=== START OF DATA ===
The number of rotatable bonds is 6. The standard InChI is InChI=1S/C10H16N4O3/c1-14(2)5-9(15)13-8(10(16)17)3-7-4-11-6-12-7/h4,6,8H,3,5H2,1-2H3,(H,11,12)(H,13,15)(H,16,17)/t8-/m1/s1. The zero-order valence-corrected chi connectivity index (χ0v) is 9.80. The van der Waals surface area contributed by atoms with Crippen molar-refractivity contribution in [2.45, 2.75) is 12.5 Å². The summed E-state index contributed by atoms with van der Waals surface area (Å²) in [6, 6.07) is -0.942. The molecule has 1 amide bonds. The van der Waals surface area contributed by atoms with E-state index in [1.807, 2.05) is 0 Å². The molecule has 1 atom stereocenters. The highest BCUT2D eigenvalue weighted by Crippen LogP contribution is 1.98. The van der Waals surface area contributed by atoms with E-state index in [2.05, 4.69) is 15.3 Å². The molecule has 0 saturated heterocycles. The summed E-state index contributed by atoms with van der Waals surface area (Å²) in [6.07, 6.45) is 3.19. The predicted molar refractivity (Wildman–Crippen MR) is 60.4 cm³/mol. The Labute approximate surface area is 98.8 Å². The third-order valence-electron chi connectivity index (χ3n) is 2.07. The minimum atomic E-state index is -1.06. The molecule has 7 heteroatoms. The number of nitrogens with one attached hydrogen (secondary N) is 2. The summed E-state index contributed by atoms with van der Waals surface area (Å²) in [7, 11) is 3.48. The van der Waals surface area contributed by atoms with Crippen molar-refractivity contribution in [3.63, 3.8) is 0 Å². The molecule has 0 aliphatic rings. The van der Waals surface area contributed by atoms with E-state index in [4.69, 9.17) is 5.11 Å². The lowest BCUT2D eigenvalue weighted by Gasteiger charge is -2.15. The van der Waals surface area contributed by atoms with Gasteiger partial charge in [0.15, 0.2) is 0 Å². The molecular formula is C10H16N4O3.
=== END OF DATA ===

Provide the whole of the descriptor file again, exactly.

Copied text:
The number of rotatable bonds is 6. The standard InChI is InChI=1S/C10H16N4O3/c1-14(2)5-9(15)13-8(10(16)17)3-7-4-11-6-12-7/h4,6,8H,3,5H2,1-2H3,(H,11,12)(H,13,15)(H,16,17)/t8-/m1/s1. The zero-order valence-corrected chi connectivity index (χ0v) is 9.80. The van der Waals surface area contributed by atoms with Crippen molar-refractivity contribution in [2.45, 2.75) is 12.5 Å². The summed E-state index contributed by atoms with van der Waals surface area (Å²) in [6, 6.07) is -0.942. The molecule has 1 amide bonds. The van der Waals surface area contributed by atoms with E-state index in [1.807, 2.05) is 0 Å². The molecule has 1 atom stereocenters. The highest BCUT2D eigenvalue weighted by Crippen LogP contribution is 1.98. The van der Waals surface area contributed by atoms with E-state index in [2.05, 4.69) is 15.3 Å². The molecule has 0 saturated heterocycles. The summed E-state index contributed by atoms with van der Waals surface area (Å²) in [6.07, 6.45) is 3.19. The predicted molar refractivity (Wildman–Crippen MR) is 60.4 cm³/mol. The Labute approximate surface area is 98.8 Å². The third-order valence-electron chi connectivity index (χ3n) is 2.07. The minimum atomic E-state index is -1.06. The molecule has 7 heteroatoms. The number of nitrogens with one attached hydrogen (secondary N) is 2. The summed E-state index contributed by atoms with van der Waals surface area (Å²) in [7, 11) is 3.48. The van der Waals surface area contributed by atoms with Crippen molar-refractivity contribution in [3.63, 3.8) is 0 Å². The molecule has 0 aliphatic rings. The van der Waals surface area contributed by atoms with E-state index in [4.69, 9.17) is 5.11 Å². The lowest BCUT2D eigenvalue weighted by Gasteiger charge is -2.15. The van der Waals surface area contributed by atoms with Gasteiger partial charge in [0.15, 0.2) is 0 Å². The molecular formula is C10H16N4O3.